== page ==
The U.S. Supreme Court will hear two cases brought by Bank of America regarding whether a second mortgage on an underwater property can be voided during Chapter 7 bankruptcy. Both cases involve Florida homeowners who sued to void second mortgages when the debt owed to the holder of the first mortgage exceeded the value of the property.

Specifically, Bank of America is seeking to overturn rulings allowing homeowners to wipe out all liability on a second mortgage through bankruptcy liquidation proceedings, a practice known as “stripping off.” The U.S. Court of Appeals for the Eleventh Circuit, based in Atlanta and having jurisdiction over Florida, Georgia, and Alabama, issued the rulings that Bank of America is appealing. Bank of America says hundreds, if not thousands, of homeowners in those three states have sought to strip off the liens on their second mortgages.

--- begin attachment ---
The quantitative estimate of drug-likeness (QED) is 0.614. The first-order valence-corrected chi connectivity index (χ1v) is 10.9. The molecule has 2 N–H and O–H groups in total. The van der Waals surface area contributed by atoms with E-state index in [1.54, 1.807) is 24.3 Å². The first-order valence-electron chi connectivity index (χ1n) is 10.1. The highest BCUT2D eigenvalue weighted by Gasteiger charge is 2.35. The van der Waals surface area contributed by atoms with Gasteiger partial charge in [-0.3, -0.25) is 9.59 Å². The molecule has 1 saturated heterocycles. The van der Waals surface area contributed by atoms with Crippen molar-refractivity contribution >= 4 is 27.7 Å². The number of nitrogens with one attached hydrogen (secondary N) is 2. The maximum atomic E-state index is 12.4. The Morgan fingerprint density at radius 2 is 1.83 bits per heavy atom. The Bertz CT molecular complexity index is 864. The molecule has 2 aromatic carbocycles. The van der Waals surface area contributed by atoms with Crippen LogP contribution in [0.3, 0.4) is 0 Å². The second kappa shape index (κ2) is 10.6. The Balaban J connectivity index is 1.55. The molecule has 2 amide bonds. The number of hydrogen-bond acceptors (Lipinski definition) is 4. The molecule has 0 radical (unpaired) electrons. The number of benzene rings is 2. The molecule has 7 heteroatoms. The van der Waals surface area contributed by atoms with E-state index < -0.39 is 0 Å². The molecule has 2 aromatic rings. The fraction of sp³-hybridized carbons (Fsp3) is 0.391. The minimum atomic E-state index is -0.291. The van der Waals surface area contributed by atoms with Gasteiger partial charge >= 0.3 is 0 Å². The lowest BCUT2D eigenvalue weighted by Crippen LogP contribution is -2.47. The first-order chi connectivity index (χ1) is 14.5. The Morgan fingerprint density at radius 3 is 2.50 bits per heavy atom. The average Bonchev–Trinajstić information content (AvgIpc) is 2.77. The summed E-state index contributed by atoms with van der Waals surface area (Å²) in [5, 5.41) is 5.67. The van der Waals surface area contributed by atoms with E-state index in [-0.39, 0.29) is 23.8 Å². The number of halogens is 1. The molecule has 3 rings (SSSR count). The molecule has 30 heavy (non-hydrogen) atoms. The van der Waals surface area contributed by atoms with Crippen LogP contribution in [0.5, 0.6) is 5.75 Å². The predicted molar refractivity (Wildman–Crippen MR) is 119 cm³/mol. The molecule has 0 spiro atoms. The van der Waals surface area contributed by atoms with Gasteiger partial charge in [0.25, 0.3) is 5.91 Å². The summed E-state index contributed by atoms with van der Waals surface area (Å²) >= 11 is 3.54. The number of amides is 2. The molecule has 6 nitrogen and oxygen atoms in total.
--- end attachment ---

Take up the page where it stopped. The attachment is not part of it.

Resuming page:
Meanwhile, other federal appeals courts around the country, including the Fourth, Sixth and Seventh Circuits, have refused to let homeowners wipe out second-mortgage debt in bankruptcy liquidation proceedings. This disagreement among the various Circuit Courts has led to some degree of confusion on the part of the bank, attorneys and homeowners, and warrants resolution by the Supreme Court.

The Supreme Court’s decision to hear these cases is somewhat of a departure from prior practice, when the Court has refused to hear cases involving mortgage finance issues, including declining to hear a 2013 case in which an institutional investor claimed Goldman Sachs made material misrepresentations and omissions in offerings of mortgage-backed securities, and a 2011 case brought against Mortgage Electronic Registration Systems by a California resident. The Supreme Court, did, however, agree in recent years to hear two cases testing the federal government’s use of the “disparate impact” theory in claiming violations of “fair lending” laws. Those cases were resolved via settlement before being argued to the Court.

The cases appealed by Bank of America are Bank of America v. Caulkett, 13-1421, and Bank of America v. Toledo-Cardona, 14-163. A decision is due by the end of June.